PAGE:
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What fish eat guppies? Check your tank


Guppy fish is one of the most popular freshwater ornamental fish.

Its beautiful appearance, low and easy maintenance, and of course suitable for beginners make Guppy fish the most widely kept fish currently.

Guppy is a fish that is tough, adaptable, and relatively suitable to be combined with most other ornamental fish in 1 community.

For some people, Guppy is a fish that is synonymous with mosquito control. This fish is very fond of consuming mosquito larvae so many people keep them in bathtubs, ponds and other water storage media such as reservoirs.

Guppy is a very beautiful fish, especially in the fins. Several types of Guppy have varying fin colors and patterns.

The body size of female guppies tends to be larger than male guppies. However, male Guppies have tail fins that are more striking and expand in more attractive variations.

Guppy fish life expectancy ranges from 2 to 5 years which of course depends on how it is cared for. Guppy fish that are kept in a well-maintained well-maintained aquarium certainly have a great chance of living longer.

Some conditions that often make guppies rarely live long are stress and illness. Guppy fish have an average body size of between 5 and 6 cm when they are adults.

What fish eat guppies?

Guppies are docile fish that make friends with most other fish species. They generally do not attack other fish. However, because of their small size, they are vulnerable to incursions by larger fish.

Cannibalism is the biggest challenge that every aquarist experiences for community aquariums. Cannibalism is common among carnivorous fish whose diet mainly consists of animal matter. They view their tank mates as the food they can consume. Well, there are lots of predatory fish that prey on guppies.

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Given below are some of the common aquarium fish that eat guppies.


Angelfish freshwater
Angelfish freshwater

However, it’s recommended to just use little angelfish to keep them grouped together. Typically, a little angelfish won’t go after guppies.

However, after the adult guppies are outgrown by the angelfish, they potentially become a threat. Big angelfish may view baby guppies as a potential food source.

Cichlids Fish


Cichlids are aggressive and fast fish. Due to their aggression, cichlids can attack peaceful guppies.

In addition, if a guppy enters its territory, the cichlid will not hesitate to taste the guppy




Crayfish are omnivorous fish. They prefer to eat plants as well as animal matter.
In addition, they are opportunistic eaters. That means they gobble up any food that comes their way.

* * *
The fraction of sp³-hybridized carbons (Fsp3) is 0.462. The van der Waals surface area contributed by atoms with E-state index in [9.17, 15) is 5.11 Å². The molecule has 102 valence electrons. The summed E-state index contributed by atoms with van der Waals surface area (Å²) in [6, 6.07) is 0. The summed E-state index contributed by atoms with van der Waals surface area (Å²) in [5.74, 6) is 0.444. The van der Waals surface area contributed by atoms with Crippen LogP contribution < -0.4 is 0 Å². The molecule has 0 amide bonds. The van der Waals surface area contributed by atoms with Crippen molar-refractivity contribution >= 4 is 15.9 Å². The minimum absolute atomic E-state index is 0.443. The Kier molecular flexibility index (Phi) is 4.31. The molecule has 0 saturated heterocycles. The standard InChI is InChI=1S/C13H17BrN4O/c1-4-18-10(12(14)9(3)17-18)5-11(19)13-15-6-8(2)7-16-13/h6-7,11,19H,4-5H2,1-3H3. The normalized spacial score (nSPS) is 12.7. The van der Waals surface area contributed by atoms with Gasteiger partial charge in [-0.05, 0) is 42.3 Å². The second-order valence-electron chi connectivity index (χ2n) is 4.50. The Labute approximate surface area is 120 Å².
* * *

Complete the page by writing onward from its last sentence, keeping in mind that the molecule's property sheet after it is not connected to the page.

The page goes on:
So, crayfish will eat guppies if caught. The guppies will be safe as long as they are not within reach of the crayfish.

Bettas Fish

Do Betta Fish Sleep
Betta Fish

Bettas are carnivorous fish. They devour protein-rich live foods.

In the wild, betta eats mostly insects and small creatures such as blood worms, brine shrimp, mosquito larvae, daphnia, and other small fish.
You can use betta fish for population control. The good thing about this is that even if you have your betta fish in a separate tank, you can put them in the tank with the baby guppies and the betta fish will start eating the fry.

This will help you control the guppy population and reduce their numbers. Plus, you won’t have to worry about feeding your betta fish for a while, as you can use them to help control guppy populations.

Swordtails Fish

swordtails fish
swordtails fish

Swordtails are generally peaceful, like guppies. Hence, the two are often kept together in community tanks. Like guppies, swordtails do not show maternal instincts. They eat their children. Therefore, if they see guppy fry around them, they will not hesitate to eat them. Guppy fry make a great food for swordtails.

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Dwarf pufferfish

Dwarf Pufferfish
Dwarf Pufferfish

The dwarf pufferfish is another fish species that can be used to control populations. These fish are known to be very aggressive and territorial, and they may not be the best fish species for a community tank. Often, it is recommended to keep them with other aggressive tank fish, such as filament barbs and parals, but they can also be kept with smaller, fast-swimming fish – tetras, rasboras, danios, and guppies.

Gourami Fish

gourami fish
gourami fish

Keeping gourami with guppies can be the right choice, because gourami are slow-moving fish, while guppies move quite fast. Gourami may turn territorial, and aggression can be seen especially between two male gourami.

But very rarely do they become aggressive towards other fish species, especially towards the smaller ones. One possible problem is that these smaller fish may nip at the gourami’s fins; fortunately, that is not the case with guppies.

If you want a good species that will eat guppy fry then gourami is a good choice. That’s because they are quite large, and they will be able to consume a larger portion of the fry. They are known as very good eaters, so they can be used to control fry populations.

What To Do With Over Fry Guppies?

That is a question many guppy owners ask. There are several things you can do – you can place the fish that will eat it, or you can give it to another species of fish elsewhere.

But you can also breed and sell them or keep them yourself if they are not too big.


Guppies can reproduce at an incredible speed. You can use several species of fish to control the guppy fry population.

Nooru Ariyoushi

Nooru Ariyoushi

Nooruariyoushi has been a fish hobbyist for 20 years and is now a blog writer sharing information about fish and how to care for them.


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